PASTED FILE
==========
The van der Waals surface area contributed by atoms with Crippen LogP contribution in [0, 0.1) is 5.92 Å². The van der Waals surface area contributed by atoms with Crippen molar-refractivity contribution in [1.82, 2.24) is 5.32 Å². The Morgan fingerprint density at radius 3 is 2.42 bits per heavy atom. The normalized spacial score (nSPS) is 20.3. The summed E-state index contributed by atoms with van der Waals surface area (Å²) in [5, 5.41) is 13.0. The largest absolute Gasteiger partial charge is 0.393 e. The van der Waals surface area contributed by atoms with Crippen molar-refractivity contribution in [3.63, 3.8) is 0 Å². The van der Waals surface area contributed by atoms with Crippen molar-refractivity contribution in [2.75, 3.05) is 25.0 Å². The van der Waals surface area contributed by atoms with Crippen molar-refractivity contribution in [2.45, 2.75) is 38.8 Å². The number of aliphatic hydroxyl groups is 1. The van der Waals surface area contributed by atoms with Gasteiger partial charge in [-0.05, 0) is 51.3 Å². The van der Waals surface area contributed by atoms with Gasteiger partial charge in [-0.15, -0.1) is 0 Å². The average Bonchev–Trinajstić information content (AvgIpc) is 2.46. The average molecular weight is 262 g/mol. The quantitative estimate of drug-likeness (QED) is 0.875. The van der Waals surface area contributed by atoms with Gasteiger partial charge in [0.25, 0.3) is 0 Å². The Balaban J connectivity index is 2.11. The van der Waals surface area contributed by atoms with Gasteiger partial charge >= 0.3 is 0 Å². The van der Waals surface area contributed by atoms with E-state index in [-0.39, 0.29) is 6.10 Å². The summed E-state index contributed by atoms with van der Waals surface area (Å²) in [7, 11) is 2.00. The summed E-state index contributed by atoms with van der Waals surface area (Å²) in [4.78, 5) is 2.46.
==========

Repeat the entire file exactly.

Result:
The van der Waals surface area contributed by atoms with Crippen LogP contribution in [0, 0.1) is 5.92 Å². The van der Waals surface area contributed by atoms with Crippen molar-refractivity contribution in [1.82, 2.24) is 5.32 Å². The Morgan fingerprint density at radius 3 is 2.42 bits per heavy atom. The normalized spacial score (nSPS) is 20.3. The summed E-state index contributed by atoms with van der Waals surface area (Å²) in [5, 5.41) is 13.0. The largest absolute Gasteiger partial charge is 0.393 e. The van der Waals surface area contributed by atoms with Crippen molar-refractivity contribution in [3.63, 3.8) is 0 Å². The van der Waals surface area contributed by atoms with Crippen molar-refractivity contribution in [2.75, 3.05) is 25.0 Å². The van der Waals surface area contributed by atoms with Crippen molar-refractivity contribution in [2.45, 2.75) is 38.8 Å². The number of aliphatic hydroxyl groups is 1. The van der Waals surface area contributed by atoms with Gasteiger partial charge in [-0.05, 0) is 51.3 Å². The van der Waals surface area contributed by atoms with Gasteiger partial charge in [-0.15, -0.1) is 0 Å². The average Bonchev–Trinajstić information content (AvgIpc) is 2.46. The average molecular weight is 262 g/mol. The quantitative estimate of drug-likeness (QED) is 0.875. The van der Waals surface area contributed by atoms with Gasteiger partial charge in [0.25, 0.3) is 0 Å². The Balaban J connectivity index is 2.11. The van der Waals surface area contributed by atoms with Gasteiger partial charge >= 0.3 is 0 Å². The van der Waals surface area contributed by atoms with E-state index in [-0.39, 0.29) is 6.10 Å². The summed E-state index contributed by atoms with van der Waals surface area (Å²) in [7, 11) is 2.00. The summed E-state index contributed by atoms with van der Waals surface area (Å²) in [4.78, 5) is 2.46.